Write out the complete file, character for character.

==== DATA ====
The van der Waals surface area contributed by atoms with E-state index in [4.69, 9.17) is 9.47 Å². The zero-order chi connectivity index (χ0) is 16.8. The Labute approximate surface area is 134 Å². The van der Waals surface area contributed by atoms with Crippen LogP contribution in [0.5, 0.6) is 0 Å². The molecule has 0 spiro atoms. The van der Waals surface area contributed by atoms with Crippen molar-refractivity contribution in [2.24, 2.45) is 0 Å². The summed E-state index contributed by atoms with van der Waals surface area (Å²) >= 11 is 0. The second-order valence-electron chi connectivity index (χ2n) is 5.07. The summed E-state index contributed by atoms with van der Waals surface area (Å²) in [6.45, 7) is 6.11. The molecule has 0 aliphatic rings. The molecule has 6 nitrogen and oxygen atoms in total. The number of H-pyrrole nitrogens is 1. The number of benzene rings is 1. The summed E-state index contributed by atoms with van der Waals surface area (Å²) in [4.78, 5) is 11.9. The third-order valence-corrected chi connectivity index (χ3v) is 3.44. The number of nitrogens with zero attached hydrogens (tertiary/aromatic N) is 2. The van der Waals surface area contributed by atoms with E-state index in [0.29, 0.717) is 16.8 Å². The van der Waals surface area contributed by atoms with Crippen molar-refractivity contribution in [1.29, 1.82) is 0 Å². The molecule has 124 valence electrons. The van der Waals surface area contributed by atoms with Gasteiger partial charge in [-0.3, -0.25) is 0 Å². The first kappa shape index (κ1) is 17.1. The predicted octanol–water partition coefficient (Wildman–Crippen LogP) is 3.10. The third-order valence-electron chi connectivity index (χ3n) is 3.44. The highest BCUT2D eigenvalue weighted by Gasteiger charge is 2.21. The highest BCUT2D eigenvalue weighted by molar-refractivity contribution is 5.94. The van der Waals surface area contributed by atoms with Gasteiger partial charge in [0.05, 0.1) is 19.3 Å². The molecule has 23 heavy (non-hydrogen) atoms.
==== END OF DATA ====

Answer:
The van der Waals surface area contributed by atoms with E-state index in [4.69, 9.17) is 9.47 Å². The zero-order chi connectivity index (χ0) is 16.8. The Labute approximate surface area is 134 Å². The van der Waals surface area contributed by atoms with Crippen LogP contribution in [0.5, 0.6) is 0 Å². The molecule has 0 spiro atoms. The van der Waals surface area contributed by atoms with Crippen molar-refractivity contribution in [2.24, 2.45) is 0 Å². The summed E-state index contributed by atoms with van der Waals surface area (Å²) >= 11 is 0. The second-order valence-electron chi connectivity index (χ2n) is 5.07. The summed E-state index contributed by atoms with van der Waals surface area (Å²) in [6.45, 7) is 6.11. The molecule has 0 aliphatic rings. The molecule has 6 nitrogen and oxygen atoms in total. The number of H-pyrrole nitrogens is 1. The number of benzene rings is 1. The summed E-state index contributed by atoms with van der Waals surface area (Å²) in [4.78, 5) is 11.9. The third-order valence-corrected chi connectivity index (χ3v) is 3.44. The number of nitrogens with zero attached hydrogens (tertiary/aromatic N) is 2. The van der Waals surface area contributed by atoms with E-state index in [0.29, 0.717) is 16.8 Å². The van der Waals surface area contributed by atoms with Crippen molar-refractivity contribution in [1.29, 1.82) is 0 Å². The molecule has 124 valence electrons. The van der Waals surface area contributed by atoms with Gasteiger partial charge in [-0.3, -0.25) is 0 Å². The first kappa shape index (κ1) is 17.1. The predicted octanol–water partition coefficient (Wildman–Crippen LogP) is 3.10. The third-order valence-electron chi connectivity index (χ3n) is 3.44. The highest BCUT2D eigenvalue weighted by Gasteiger charge is 2.21. The highest BCUT2D eigenvalue weighted by molar-refractivity contribution is 5.94. The van der Waals surface area contributed by atoms with Gasteiger partial charge in [0.05, 0.1) is 19.3 Å². The molecule has 23 heavy (non-hydrogen) atoms.